Background: Women are over-represented in aSAH cohorts, but whether their outcomes differ to men remains unclear. We examined if sex differences in neurological complications and aneurysm characteristics contributed to aSAH outcomes. Methods: In a retrospective cohort (2010–2016) of all aSAH cases across two hospital networks in Australia, information on severity, aneurysm characteristics and neurological complications (rebleed before/after treatment, postoperative stroke < 48 h, neurological infections, hydrocephalus, seizures, delayed cerebral ischemia [DCI], cerebral infarction) were extracted. We estimated sex differences in (1) complications and aneurysm characteristics using chi square/t-tests and (2) outcome at discharge (home, rehabilitation or death) using multinomial regression with and without propensity score matching on prestroke confounders. Results: Among 577 cases (69% women, 84% treated) aneurysm size was greater in men than women and DCI more common in women than men. In unadjusted log multinomial regression, women had marginally greater discharge to rehabilitation (RRR 1.15 95% CI 0.90–1.48) and similar likelihood of in-hospital death (RRR 1.02 95% CI 0.76–1.36) versus discharge home. Prestroke confounders (age, hypertension, smoking status) explained greater risk of death in women (rehabilitation RRR 1.13 95% CI 0.87–1.48; death RRR 0.75 95% CI 0.51–1.10). Neurological complications (DCI and hydrocephalus) were covariates explaining some of the greater risk for poor outcomes in women (rehabilitation RRR 0.87 95% CI 0.69–1.11; death RRR 0.80 95% CI 0.52–1.23). Results were consistent in propensity score matched models. Conclusion: The marginally poorer outcome in women at discharge was partially attributable to prestroke confounders and complications. Improvements in managing complications could improve outcomes.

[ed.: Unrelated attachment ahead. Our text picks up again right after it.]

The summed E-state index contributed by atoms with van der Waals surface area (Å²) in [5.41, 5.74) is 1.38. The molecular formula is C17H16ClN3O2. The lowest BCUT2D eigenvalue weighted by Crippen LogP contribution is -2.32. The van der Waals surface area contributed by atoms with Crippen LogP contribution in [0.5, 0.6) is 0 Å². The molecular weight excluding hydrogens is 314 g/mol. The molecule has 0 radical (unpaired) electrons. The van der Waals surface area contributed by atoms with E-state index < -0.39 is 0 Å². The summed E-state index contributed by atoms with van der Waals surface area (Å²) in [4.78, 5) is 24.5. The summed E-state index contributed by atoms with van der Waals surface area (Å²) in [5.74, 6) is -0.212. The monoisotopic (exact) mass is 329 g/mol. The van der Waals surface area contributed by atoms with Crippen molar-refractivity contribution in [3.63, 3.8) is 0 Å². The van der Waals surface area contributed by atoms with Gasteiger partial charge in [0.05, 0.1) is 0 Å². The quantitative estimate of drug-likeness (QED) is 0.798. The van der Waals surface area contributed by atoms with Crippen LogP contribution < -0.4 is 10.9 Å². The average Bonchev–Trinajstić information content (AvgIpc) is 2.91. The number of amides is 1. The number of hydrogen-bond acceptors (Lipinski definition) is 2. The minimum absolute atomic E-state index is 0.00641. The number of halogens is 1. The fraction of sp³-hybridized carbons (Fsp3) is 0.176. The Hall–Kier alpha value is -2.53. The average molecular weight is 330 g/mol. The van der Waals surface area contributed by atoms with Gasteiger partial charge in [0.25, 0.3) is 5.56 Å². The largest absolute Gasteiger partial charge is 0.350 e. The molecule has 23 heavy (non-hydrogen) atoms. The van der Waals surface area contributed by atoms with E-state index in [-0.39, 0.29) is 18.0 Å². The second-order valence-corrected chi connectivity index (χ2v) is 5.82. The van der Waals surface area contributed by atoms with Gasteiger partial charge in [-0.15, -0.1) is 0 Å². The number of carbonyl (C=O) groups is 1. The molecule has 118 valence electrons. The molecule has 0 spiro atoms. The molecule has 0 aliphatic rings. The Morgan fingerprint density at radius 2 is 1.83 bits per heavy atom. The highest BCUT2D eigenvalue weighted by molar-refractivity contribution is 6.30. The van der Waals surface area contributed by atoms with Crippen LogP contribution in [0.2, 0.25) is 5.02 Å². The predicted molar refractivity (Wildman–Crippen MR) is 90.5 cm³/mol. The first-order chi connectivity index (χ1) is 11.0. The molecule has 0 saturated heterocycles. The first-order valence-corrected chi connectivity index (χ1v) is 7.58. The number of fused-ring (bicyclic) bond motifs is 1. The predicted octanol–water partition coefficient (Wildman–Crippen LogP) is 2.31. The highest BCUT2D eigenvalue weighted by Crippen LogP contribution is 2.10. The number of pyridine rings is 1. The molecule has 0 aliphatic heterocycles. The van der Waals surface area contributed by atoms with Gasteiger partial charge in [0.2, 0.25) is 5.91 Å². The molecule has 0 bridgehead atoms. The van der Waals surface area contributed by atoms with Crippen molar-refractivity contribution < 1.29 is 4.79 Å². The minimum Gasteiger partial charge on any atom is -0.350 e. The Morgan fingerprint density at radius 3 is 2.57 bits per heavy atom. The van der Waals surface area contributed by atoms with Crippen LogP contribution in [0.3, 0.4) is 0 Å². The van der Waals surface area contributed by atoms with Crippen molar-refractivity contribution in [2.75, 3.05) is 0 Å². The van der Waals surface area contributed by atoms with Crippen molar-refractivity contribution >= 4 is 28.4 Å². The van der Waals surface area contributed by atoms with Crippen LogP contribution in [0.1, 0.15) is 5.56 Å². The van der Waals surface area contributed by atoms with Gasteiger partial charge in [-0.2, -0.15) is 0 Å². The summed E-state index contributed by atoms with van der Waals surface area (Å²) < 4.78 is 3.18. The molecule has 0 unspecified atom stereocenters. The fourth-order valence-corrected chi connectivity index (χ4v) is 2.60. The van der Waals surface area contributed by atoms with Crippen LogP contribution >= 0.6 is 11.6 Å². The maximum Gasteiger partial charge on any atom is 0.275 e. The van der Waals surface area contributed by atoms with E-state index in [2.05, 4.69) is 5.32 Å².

- Sex characteristics
- Subarachnoid haemorrhage